Aaron Sammut: The artist is Jesse ham. He’s a US based artist. He’s worked for Dark Horse and boom and done his own books as well. That kind of connection came through the studio that he’s part of, which is a collaboration of different illustrators called Helio scope in Portland. And I sent them an email about three years ago. And I said, you know, I like the list of artists you’ve got, and interested in these ones. And Jesse was the first one to get back to me out of about 20 pitches that I did to artists around the world. And interesting when he first sent me the, you know, people did get back to me and say, you know, I’m busy. I don’t have any time in my schedule. But when Jesse did get back to me, and he said, I need to see your script first because if this is your first comic, you might be like a nightmare client. You know what I mean? Like that kind of commission? Yeah.

Aaron Sammut: Yeah, yeah and also not giving enough information for the look of a panel or the flow of the story or just a bad story, I guess. But yeah, I passed that first test. Yeah, Jesse liked what I did, even though you know, he said he wasn’t a comic fan. And so we had, this back and forth on the character development, character design, sorry, and what the characters were going to look like. And that first moment that I got to see Maurice, as Jesse ham imagined it, you know, that I knew we were on a winner there. But yeah, his style is, I think it suits the time that the comic is set. It’s kind of like the old Archie’s really traditional form of comic books. There’s no big arms, big legs and, you know, those patches that the 90s artists were doing everywhere, no big guns and, you know, just trying to make it t just an easier comic to get into rather than the over the top. And I think the black and white does add like a grittiness to it not to you know, obviously Sin City style, but you know, Jesse had just did an amazing job on that. He helped me out through the process. It’s a great guy and a great Illustrator. You know, I often tell people that he’s probably drawn more comics than I’ve actually read. You know, he’s been doing it for that long. He’s, fantastic.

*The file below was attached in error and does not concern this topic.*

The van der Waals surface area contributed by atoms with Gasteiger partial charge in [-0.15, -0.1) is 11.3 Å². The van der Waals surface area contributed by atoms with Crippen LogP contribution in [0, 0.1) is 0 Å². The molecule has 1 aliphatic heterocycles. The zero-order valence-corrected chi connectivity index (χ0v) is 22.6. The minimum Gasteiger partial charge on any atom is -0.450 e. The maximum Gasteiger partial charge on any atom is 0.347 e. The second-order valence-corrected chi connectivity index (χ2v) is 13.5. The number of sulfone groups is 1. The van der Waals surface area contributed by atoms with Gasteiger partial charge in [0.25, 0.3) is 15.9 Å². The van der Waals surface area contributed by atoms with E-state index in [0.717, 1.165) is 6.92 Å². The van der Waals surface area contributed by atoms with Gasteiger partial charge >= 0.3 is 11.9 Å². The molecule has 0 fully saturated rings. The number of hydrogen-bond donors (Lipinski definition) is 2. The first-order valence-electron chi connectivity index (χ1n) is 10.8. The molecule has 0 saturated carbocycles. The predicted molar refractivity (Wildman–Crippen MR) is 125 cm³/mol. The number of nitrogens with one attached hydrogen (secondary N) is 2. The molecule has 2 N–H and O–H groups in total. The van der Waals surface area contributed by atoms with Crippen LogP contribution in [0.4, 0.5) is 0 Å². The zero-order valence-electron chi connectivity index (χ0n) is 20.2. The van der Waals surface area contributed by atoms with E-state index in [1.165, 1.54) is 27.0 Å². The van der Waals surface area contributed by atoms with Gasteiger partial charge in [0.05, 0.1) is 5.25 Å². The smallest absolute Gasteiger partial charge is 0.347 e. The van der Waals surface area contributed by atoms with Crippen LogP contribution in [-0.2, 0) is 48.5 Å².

Anthony Pollock: So as we speak, you just last night did a launch for issue two. And the launch was at a metal Giga essentially.

Aaron Sammut: Sorry, it’s a venue called the netherworld. It’s like a barcade. So they’ve got, like, just a whole room full of old arcade games and, and pinball, it’s a fantastic venue.

Anthony Pollock: Can you speak to what you’ve learned about approaching a comic book now that you’re in your second? Well, past your second issue? And because you about how to promote a comic book by thinking outside the square, because I mean, I’ve, you know, I see a lot of comic book creators, I don’t see any of them doing anything different, but at least this is sort of breaking the mold a little bit, what have you learnt? And how would you what is your experience there?